Travel the world this week through art. Visit Milan via mixed media works by Paolo Ventura at Weinstein Hammons Gallery, get a taste of Japanese philosophy through Mayumi Amada’s sculptural installations at Gordon Parks Gallery, learn about Palestinian history with Pangea World Theater’s premiere of “Returning to Haifa” at Mixed Blood Theatre, and enjoy the rhythm and blues of Malian ngoni player Bassekou Kouyate. Also this week, Cameron Patricia Downey shows their work at Hair + Nails Gallery, and New Native Theatre presents the U.S. premiere of “This is How We Got Here.”
Milano Per Filo e Per Segno
Paolo Ventura assembles a love letter to his home city, Milan, in an exhibition of 16 works that bring together photography, painting and collage, with a focus on the beauty of Milan’s architecture. Beginning with a photograph printed on multiple panels that are stitched together, Ventura then uses paint to create a dreamlike cityscape, infusing the scenes with emotion and wonder. It’s the artist’s third solo exhibition at the gallery, and a book accompanying the exhibition, published by Danilo Montanari Editore (Ravenna, 2023).The opening reception takes place Thursday, April 20 from 6 p.m. to 8 p.m. at Weinstein Hammons (free). More information here.
This is How We Got Here
New Native Theatre takes on the issue of teen suicide in the American Indian community with “This is How We Got Here,” by Keith Barker, a member of the Metis Nation of Ontario. The play won numerous awards after its premiere in Canada, and gets its first performance in the U.S. for the production, directed by NNT artistic director Rhiana Yazzie. The production features a new musical score, commissioned by NNT, by Danielle Jagelski, a member of the Oneida Nation of Wisconsin and Redcliff Band of Ojibwe. The play runs through May 7, Wednesdays, through Saturdays at 7:30 p.m. and Sundays at 2:00 p.m. (pay-what-you-can, with the suggested price of $35.) More information here.
Zen philosophy and Buddhism inform Japanese artist Mayumi Amada’s delicately recycled plastic objects in “Once and Forever,” which opens this Friday at the Gordon Parks Gallery at Metro State University. Using plastic bottles, grocery bags, egg cartons and packing foam, Amada uses crochet techniques and other traditional art making as she meditates on the flow of water in works that reflect her heritage and philosophy. The opening reception takes place Friday, April 21 from 5 p.m. to 7:30 p.m. at Gordon Parks Gallery and runs through June 22 (free). More information here.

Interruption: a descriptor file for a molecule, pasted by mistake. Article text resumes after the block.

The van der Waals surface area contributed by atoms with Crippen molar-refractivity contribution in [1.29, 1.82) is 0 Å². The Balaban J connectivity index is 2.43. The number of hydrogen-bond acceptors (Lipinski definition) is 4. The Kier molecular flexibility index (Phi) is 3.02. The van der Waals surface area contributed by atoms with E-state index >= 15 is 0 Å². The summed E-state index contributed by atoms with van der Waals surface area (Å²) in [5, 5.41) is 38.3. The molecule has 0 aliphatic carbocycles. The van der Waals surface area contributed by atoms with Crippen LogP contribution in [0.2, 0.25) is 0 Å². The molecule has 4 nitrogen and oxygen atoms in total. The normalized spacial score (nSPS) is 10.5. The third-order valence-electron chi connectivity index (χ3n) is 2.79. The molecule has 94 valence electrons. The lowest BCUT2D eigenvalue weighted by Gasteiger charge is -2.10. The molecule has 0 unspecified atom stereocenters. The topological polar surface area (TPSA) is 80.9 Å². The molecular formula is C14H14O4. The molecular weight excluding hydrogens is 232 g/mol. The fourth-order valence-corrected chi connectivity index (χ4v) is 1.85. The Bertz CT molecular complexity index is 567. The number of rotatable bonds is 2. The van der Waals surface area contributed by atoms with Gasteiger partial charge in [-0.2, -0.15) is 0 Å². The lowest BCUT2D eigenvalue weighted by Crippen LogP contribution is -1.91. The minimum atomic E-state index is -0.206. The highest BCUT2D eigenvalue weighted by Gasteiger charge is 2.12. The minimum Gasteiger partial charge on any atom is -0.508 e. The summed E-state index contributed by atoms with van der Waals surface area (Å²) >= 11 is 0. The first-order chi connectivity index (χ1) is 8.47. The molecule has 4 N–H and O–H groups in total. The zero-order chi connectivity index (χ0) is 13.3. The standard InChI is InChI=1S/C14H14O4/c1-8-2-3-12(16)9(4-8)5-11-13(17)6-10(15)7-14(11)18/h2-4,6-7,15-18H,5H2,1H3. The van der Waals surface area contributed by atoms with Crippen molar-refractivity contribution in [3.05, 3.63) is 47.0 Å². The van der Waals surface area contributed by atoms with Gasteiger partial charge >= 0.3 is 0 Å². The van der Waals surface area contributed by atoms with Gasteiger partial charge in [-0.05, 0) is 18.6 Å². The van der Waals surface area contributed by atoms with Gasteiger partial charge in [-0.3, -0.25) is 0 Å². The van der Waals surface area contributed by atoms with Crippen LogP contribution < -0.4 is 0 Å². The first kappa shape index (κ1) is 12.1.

Returning to Haifa
Pangea World Theater’s presentation of the U.S. Premiere of “Returning to Haifa” follows a history of controversy around stage adaptations of Palestinian author and journalist Ghassan Kanafani’s novela. Among them: Hussam Abu Eishe getting arrested mid-performance in Israel in 1980. More recently, an adaptation of the novela by American playwright Naomi Wallace and Palestinian-American writer Ismail Khalidi was commissioned by the Public Theatre, but the performances were cancelled due to board pressure, according to the Guardian.
The story follows a Palestinian couple, forced to flee their home during the “Nakba” (catastrophe), when three quarters of all Palestinians were forced to flee their homeland. They return 26 years later in the aftermath of the 1967 Six Day War when the borders are opened, and find their home occupied by Miriam, who had fled Poland after her father was sent to Auschwitz, and her husband. The two families’ lives are entangled in complex and painful ways. Pangea’s artistic director Dipankar Mukherjee directs the production. It runs Friday, April 21 and Saturday, April 22 at 7:30 p.m., Sunday, April 23 at 2:30 p.m., then Wednesday, May 3 through Friday, May 5 at 7:30 p.m., and Saturday, May 6 at 2:30 p.m. at Mixed Blood Theatre ($18). More information here.
Lord Split Me Open
Hailing from North Minneapolis, Cameron Patricia Downey’s career has been soaring in the past few years, showing work in Germany, New Zealand, New York, and Minnesota. During that time, Downey’s work has been shown a number of times with Hair + Nails gallery, both in their Minneapolis location and at art festivals around the U.S. Now, Downey gets their first major solo show with the gallery, “Lord Split Me Open,” takes place over all the rooms in the south Minneapolis gallery. With photography, video, and sculpture, Downey looks at the squishiness of truth in regard to memory and the way we document history. The opening reception takes place Saturday, April 22 from 6 p.m. to 9 p.m. at Hair + Nails, with the show running through May 28 (free). More information here.
An Evening with Bassekou Kouyate and Ngoni ba
Malian musician Bassekou Kouyate has played with legends like Bonnie Raitt, Bono, Taj Mahal, and has won over fans through the magic he creates with his Ngoni, a lute-like instrument of which Kouyate is a master. His band, Ngoni Ba is playing at the Cedar Cultural Center, fresh off their recent show at the Big Ears Festival, where Kouyate performed with Bela Fleck. Saturday, April 22 at 8 p.m. at the Cedar ($27 in advance, $32 day of show). More information here.